The Gaussfest 2023 badge

How not to make a badge for an event.

Every year I make a badge for the Nottingham Gaussfest

Previous years I have just done a simple laser cut badge with a battery powered flashing LED, but this year I thought I’d do something a bit different.

My first idea was pushing the boat out a little too far, and after receiving the PCB’s I realised it would never work ( I don’t want to say what it was, as I have ideas for sort it in coming years)

So, as I was losing time quickly, I decided that I’d build a simple lightning detector. At the Gaussfest there are many, many machines that make sparks. So the idea was, when the exhibitors are making sparks, their badge lights up, what could be easier.

If I was going to do this, the badges MUST be there and working on the day. No point in having a lightning detector badge on a non-teslacoiling day.

I roughed up a circuit, based on Extreme kits lightning detector. To keep the LED on for a few seconds I used an NE555 timer.

The circuit was tested on bread-board and if I used a CMOS NE555 would run really well with a 3V supply. (Non CMOS 555’s need 6v AND take a lot more current)

I wanted to use through-hole as Extreme Kits’s lightning detector circuit used almost all of the same components but, I didn’t want ugly through hole wires on the front of the PCB, so I opted for through hole components, but surface mounted.

Happy with the circuit, I edited the PCB layout so I could get two boards in a 10x10CM order, which is the most cost efficient way of getting these PCB’s made with my supplier.

I also ordered 50 NE555 (CMOS) as the best prices came from china the PCB’s and the chips should arrive at roughly the same time.

After a couple of weeks the PCB’s and chips arrived and I quickly built one up and put in a CR2032 3v battery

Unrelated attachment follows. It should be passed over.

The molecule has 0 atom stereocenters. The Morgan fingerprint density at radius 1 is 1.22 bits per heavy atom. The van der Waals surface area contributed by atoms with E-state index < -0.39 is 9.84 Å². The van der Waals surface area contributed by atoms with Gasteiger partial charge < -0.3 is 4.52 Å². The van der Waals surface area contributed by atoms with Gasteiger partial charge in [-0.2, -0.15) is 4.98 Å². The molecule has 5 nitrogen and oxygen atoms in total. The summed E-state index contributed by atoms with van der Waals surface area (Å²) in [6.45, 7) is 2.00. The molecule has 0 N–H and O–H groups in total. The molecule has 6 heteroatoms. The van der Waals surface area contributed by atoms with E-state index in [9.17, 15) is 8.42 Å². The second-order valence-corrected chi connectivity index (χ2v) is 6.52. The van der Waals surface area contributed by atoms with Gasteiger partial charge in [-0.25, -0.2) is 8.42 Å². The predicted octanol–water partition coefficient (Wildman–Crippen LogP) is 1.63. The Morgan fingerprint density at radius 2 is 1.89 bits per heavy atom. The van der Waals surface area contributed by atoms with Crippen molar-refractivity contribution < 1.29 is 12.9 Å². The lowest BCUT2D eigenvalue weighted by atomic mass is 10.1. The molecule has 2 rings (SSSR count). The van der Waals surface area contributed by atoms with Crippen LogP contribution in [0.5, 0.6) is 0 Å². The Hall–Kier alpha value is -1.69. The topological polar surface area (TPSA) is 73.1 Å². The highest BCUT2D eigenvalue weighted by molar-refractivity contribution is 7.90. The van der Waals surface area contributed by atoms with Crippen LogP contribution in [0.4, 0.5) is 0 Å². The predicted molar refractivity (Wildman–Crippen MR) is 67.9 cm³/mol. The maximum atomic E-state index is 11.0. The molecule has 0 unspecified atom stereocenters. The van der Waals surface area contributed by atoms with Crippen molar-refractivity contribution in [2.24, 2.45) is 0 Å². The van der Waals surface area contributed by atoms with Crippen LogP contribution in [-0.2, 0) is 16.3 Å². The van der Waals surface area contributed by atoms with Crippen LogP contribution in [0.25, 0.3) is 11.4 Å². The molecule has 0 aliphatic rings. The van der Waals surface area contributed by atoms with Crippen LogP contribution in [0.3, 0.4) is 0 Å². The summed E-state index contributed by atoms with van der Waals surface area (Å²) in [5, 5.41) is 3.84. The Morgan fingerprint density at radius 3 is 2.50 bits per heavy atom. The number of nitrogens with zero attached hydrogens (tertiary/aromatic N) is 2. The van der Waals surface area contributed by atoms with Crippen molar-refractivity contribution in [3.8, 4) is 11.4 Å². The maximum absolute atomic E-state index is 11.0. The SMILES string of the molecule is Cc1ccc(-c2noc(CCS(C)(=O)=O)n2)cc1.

It didn’t work, nothing…

Nothing I did would make it work, but everything seamed fine. Eventually I put it onto my PSU and tried it at 3V from there.


Scoping the output, it worked, but wouldn’t drive the LEDS, I tried every variation of LEDS I had, nothing worked (apart from a VERY dull glow).

On a hunch, I tried the circuit at 6V

Everything worked fine. Eh ???

I then occurred to me that my CMOS NE555’s (from China) may not be CMOS, I swapped one for a lone known good chip I had, the circuit worked fine. (insert swearwords here)

With not enough time to reorder CMOS 555’s, I needed a solution.

Well, CR2032’s are 3v and 3.2mm thick, CR2016’s are 3v and 16mm thick, I could fit two 2016’s in a 2032 socket giving me 6V. This worked, but the bottom battery would short. A small piece of tape sorted that quickly. The only down side now is that 2×2016’s have half the current capacity of 1×2032 and the non CMOS 555 chips are a lot more greedy. In a trial, the badges lasted 14 hours. I only needed them to last 8. I was hoping for a few days where I could put in the batteries and pack the badges. Adding a pull away tab which could turn them on, on the morning of the event sorted that. Finally I had a solution.

So, I built a batch of the PCB’s

Half of them worked, the other half refused to do anything. (insert other swearwords here)

On closer inspection the second PCB on each panel wouldn’t work.

Referring back to the PCB design I spotted my error, The fills would against ground, as I’d copied the PCB the signals for GND were no longer GND so the fills avoided the pads. All the GND connections were not connected. I didn’t have time to reorder the PCB’s

Luckily, my PCB house had done a couple of extra PCB’s, so I had JUST enough. The two organiser badges though, had a pretty addition of gold wires on the back joining all the GNDS together.

Finally a box of working badges, with only a few days to go. The only problem was I ran out of time, and I never got to test the badges with a real tesla coil or Wimshurst.

Luckily on the day they performed pretty well, If I was going to be harsh, they triggered occasionally on static discharges with peoples clothes, and their range was poor when they were close to the chest, but 1-2M away from my and other tesla coils they lit up wonderfully.

A badge being triggered by a discharge from my Shake sphere (that’s the background noise)

So my tips for designing a badge for an event.

  • Start early.
  • Nope, earlier.
  • Order the components and PCB’s and test them all, while you still have time to reorder.
  • Have a backup plan.
  • it will cost more then you think, budget.
  • Put a power switch on your badge. They are cheaper in time than messing with pull out tabs or populating batteries.
  • If something goes wrong, don’t panic, there are many people out there who may be able to help.